zaterdag 20 juli 2013

Portugal, Convent of Christ in Tomar

Originally designed as a monument symbolizing the Reconquest, the Convent of the Knights Templar of Tomar (transferred in 1344 to the Knights of the Order of Christ) came to symbolize just the opposite during the Manueline period – the opening up of Portugal to other civilizations.

The Convent of Tomar, originally conceived as a symbolic monument of the Reconquest, became, from the Manueline period, an inverse symbol: that of the opening of Portugal to external civilizations.
During the second half of the 12th century, the Knights Templar were called to Portugal where they were of considerable assistance in the Reconquest. Their first and principal fortress was Tomar. When, in the 14th century, the Order of the Knights Templar was abolished and replaced by the Knights of the Order of Christ, Tomar lost none of its importance. Successive embellishments rendered it one of the most prestigious monuments of Portugal.
The original church, built at the end of the 12th century by the first great Master of the Templars, Gualdim Pais, was based on a polygonal ground plan of 16 bays including an octagonal choir with ambulatory: this is one of the typical 'rotondas' of Templar architecture of which all too few examples are still extant in Europe.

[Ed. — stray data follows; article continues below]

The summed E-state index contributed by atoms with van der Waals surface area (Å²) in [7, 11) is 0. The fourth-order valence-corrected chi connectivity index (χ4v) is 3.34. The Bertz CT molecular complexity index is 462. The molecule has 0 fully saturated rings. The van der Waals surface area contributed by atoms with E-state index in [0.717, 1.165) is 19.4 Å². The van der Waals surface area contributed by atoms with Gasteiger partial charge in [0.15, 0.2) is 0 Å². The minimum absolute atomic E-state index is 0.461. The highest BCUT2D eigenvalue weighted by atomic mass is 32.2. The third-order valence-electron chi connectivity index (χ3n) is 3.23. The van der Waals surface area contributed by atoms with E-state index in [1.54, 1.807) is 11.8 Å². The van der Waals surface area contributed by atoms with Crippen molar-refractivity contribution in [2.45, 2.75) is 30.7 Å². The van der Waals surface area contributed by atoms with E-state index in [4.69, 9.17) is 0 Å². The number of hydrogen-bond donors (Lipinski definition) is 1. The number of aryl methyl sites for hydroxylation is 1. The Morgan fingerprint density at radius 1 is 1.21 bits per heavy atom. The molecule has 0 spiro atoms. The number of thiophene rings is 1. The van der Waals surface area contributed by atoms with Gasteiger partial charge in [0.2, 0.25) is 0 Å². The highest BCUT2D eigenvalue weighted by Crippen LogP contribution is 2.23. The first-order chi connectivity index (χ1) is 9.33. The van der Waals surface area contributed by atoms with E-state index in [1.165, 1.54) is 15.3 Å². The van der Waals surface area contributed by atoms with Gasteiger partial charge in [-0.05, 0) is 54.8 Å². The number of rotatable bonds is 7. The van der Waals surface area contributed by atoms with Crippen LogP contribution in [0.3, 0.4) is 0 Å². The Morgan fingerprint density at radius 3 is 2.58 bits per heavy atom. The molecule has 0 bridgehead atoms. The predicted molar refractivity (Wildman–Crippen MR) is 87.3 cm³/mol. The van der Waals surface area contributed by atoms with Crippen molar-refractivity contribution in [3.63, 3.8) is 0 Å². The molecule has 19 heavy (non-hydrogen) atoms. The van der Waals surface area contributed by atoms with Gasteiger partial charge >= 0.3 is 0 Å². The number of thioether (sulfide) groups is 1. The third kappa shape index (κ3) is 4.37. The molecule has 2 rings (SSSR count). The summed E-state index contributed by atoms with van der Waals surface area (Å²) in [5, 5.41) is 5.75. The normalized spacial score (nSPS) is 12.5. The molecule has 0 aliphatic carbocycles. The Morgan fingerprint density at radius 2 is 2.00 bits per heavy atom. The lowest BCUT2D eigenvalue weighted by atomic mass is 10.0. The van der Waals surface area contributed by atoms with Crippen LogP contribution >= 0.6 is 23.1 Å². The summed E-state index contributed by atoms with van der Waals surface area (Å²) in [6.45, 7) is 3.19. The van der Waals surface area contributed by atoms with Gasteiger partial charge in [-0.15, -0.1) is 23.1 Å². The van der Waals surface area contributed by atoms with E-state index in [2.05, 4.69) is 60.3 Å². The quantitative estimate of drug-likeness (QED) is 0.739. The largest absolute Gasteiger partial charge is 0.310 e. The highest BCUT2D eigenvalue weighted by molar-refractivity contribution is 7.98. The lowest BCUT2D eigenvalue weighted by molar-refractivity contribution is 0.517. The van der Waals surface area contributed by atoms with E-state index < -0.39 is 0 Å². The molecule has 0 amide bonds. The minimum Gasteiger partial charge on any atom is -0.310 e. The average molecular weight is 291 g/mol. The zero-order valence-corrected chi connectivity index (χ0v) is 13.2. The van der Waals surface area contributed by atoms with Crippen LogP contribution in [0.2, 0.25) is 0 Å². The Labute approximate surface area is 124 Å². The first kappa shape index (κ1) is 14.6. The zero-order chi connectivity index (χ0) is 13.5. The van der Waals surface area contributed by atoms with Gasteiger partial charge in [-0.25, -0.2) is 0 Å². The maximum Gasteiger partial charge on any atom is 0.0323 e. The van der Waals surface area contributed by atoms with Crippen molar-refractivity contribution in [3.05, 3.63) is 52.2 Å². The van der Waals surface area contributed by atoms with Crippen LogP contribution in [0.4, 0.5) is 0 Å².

Cloisters were added at different periods: that of the cemetery, constructed to the north-east of the rotunda around 1430 by Infante Don Henrique, employed pointed arches of a sober, elegant Gothic style.
The Manueline influence was, as elsewhere, decisive and compelling: it was under King Manuel that Diego de Arruda was commissioned to create the enormous choir based on a square plan with a tribune raised above the chapter-room. The elevations of these two storeys are marked on the exterior by two renowned bays, a window and an oculus, whose prodigious decor combines with stupefying ease Gothic reminiscences and Moorish influences, offering the most accomplished expression of the Manueline decorative style.
Other cloisters and new monastic buildings were constructed under João III by João de Castilho which, at Tomar as at Belém, were not insensitive to Italian influence. The evolution terminated in the second half of the century in the cloister of the 'Philips', the principal cloister, modified by Diego de Torralva, and finished by F. Terzi: the facades are set into rhythm by a magnificent Palladian ordering of two storeys of Corinthian and Tuscan columns.

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